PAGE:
Practicing Pharmacogenomics at Scale

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Original photo by Piotrus, edited/uploaded by Crazypaco at English Wikipedia [CC BY-SA 2.5 (], via Wikimedia Commons

A cardiac patient at UPMC Presbyterian in Pittsburgh is fortunate to be where she is. Her doctors prescribed a blood thinner based on her pharmacogenetic profile, and this significantly increases the likelihood the drug will work for her.

As both a world-renowned healthcare provider and insurer, UPMC is uniquely positioned to deliver on the goal of making healthcare both better and more cost-effective. This is particularly true of its work in precision medicine and pharmacogenomics, where clinicians use data to inform clinical decisions that help improve patient outcomes while driving efficiencies across the entire system.

Dr. Philip Empey, a faculty member in the University of Pittsburgh School of Pharmacy, is among a vanguard in healthcare who is proving how pharmacogenomics can be used in the clinical setting. His multidisciplinary team at the University of Pittsburgh helped launch PreCISE-Rx (Pharmacogenomics-guided Care to Improve the Safety and Effectiveness of Medications), an initiative that is now driving clinical decision-making at hospitals such as UPMC Presbyterian.

Dr. Empey describes PreCISE-Rx as a pharmacogenomics implementation and research program that enables “precision prescribing.” The prescribing is based on CLIA-lab based testing and the return of results to electronic health records along with recommendations that help clinicians select the optimal drug therapy.

The first implementation of PreCISE-Rx is routine, standard-of-care testing for CYP2C19 variants, which, if present, suggest a patient is less able to metabolize clopidogrel, a medication commonly prescribed after stenting cardiac catheterization patients. Those who test positive for CYP2C19 variants would receive an alternative therapy. The benefits of this pharmacogenomics test are obvious: a more precise and cost-effective intervention and, most important, a better outcome for patients.

Joining Dr. Empey in the effort to show how pharmacogenomics can advance precision medicine is Dr. Oscar Marroquin, a cardiologist and chief clinical analytics officer at UPMC. As a practicing physician, he sees value not only for his patients but also in the wealth of data generated. “Our focus to date at UPMC has been all about the phenotype; we feel that successfully consuming our electronic health record data lays the foundation on which to link genomic data so that we can do precision medicine at scale.”

The precision medicine initiatives underway at UPMC and the University of Pittsburgh aren’t static with respect to new data sources. Dr. Marroquin says that massive amounts of data from across the UPMC system, and presumably outside as well, will improve clinical decision-making once aggregated and systematically analyzed to deliver actionable, patient-specific insights at the point of care.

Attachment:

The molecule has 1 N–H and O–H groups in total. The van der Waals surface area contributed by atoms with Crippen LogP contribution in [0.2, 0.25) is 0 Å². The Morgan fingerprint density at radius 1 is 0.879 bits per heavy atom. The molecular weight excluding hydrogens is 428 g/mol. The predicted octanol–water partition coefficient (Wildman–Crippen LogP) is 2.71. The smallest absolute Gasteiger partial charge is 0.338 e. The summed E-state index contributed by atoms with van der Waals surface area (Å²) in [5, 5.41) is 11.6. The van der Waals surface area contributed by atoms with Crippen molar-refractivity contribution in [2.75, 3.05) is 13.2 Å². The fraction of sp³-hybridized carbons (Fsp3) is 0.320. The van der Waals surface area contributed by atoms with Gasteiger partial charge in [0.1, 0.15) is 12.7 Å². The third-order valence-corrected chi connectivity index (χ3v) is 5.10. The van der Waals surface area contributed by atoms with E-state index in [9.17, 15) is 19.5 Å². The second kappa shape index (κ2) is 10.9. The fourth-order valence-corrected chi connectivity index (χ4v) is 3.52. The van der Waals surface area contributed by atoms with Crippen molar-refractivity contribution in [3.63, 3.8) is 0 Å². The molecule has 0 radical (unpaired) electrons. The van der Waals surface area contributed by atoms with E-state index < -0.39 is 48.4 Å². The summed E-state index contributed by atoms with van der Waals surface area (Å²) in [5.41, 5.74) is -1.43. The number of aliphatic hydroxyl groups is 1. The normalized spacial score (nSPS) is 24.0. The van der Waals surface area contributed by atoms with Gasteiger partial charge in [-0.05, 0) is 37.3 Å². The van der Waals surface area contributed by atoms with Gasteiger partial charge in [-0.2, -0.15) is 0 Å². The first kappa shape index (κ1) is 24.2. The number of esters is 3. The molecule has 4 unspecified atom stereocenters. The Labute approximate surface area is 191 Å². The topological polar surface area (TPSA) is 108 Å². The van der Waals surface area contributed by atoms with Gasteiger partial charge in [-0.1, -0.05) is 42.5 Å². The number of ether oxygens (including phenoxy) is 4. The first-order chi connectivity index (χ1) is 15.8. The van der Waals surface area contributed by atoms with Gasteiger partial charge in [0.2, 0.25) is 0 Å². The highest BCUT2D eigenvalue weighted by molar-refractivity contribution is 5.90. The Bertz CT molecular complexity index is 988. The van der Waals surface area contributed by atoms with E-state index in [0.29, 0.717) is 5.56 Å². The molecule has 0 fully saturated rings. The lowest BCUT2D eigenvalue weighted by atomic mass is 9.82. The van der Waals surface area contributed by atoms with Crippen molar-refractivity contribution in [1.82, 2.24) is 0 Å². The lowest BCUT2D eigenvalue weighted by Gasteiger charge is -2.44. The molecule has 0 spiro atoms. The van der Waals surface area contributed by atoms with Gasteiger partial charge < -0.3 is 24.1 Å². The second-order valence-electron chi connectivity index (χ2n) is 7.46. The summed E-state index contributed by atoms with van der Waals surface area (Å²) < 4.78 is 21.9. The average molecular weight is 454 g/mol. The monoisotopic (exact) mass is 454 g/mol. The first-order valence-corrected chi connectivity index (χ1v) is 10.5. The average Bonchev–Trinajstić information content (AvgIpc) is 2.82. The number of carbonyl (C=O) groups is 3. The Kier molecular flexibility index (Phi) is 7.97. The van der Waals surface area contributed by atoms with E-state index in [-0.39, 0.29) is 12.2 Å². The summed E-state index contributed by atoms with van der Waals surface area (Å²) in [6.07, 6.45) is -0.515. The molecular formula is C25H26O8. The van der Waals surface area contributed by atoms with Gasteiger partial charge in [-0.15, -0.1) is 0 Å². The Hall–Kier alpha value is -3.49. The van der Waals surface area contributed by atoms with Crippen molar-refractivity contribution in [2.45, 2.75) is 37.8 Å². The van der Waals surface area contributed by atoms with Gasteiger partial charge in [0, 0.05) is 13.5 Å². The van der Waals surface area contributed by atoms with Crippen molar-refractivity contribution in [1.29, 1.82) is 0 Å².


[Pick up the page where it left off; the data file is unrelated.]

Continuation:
To bring more data to the table, the UPMC/University of Pittsburgh partnership recently expanded to include Thermo Fisher Scientific. The three organizations recently launched a new Pharmacogenomics (PGx) Center of Excellence to bring together genomic, bioinformatic and pharmacogenomic technology and expertise. The center focuses on the discovery and validation of medication response predictors in patients, relying on Thermo Fisher’s PGx testing technology for an “at-scale” preemptive, panel-based PGx testing study that will include up to 150,000 patients in Western Pennsylvania. It will also immediately leverage a new University of Pittsburgh institutional bio-repository, Pitt+Me Discovery, developed by the Clinical and Translational Science Institute (CTSI) to rapidly scale precision medicine research.

The study includes high-density population screening of 4,627 markers within 1,191 genes to isolate concise PGx signatures that associate with novel and known phenotypes within specific patient populations. This will support the larger effort to show that targeted PGx testing can be deployed clinically in the future, and at scale, using validated testing platforms.

The other focus for the PGx Center of Excellence is helping to overcome clinical implementation barriers and showing the clinical utility and economic value of widespread PGx testing. During a recent panel at the American Association for the Advancement of Science (AAAS) Annual Meeting in Austin, Texas, Drs. Marroquin and Empey joined Dr. Betty Woo from Thermo Fisher to discuss ways to overcome barriers and accelerate adoption.

Consensus on the AAAS panel was that uncertainty around reimbursement for PGx testing remains a significant obstacle. But UPMC is both a healthcare provider and health plan, and this makes for a unique proving ground for quantifying the economic benefits of at scale pharmacogenomics. What’s more, the panelists agreed that their Pittsburgh collaboration can be a model for aligning people, processes and technology in ways that benefit patients, health systems and payers elsewhere in the U.S., if not globally.

How widespread will pharmacogenomics be in five years? Dr. Empey believes that preemptive panel-based testing will be deployed across more populations and that “leading institutions and academia-industry partnerships will use big data and analytics to build risk models based on projected outcomes, medication-use data and genetic data to achieve optimal population health through better medication outcomes.”

Dr. Marroquin agrees: “We’re eager to expand the PreCISE-Rx program beyond cardiology, and we envision that pharmacogenomics will soon be widely used in everyday decision-making across UPMC and at other leading health systems around the world.”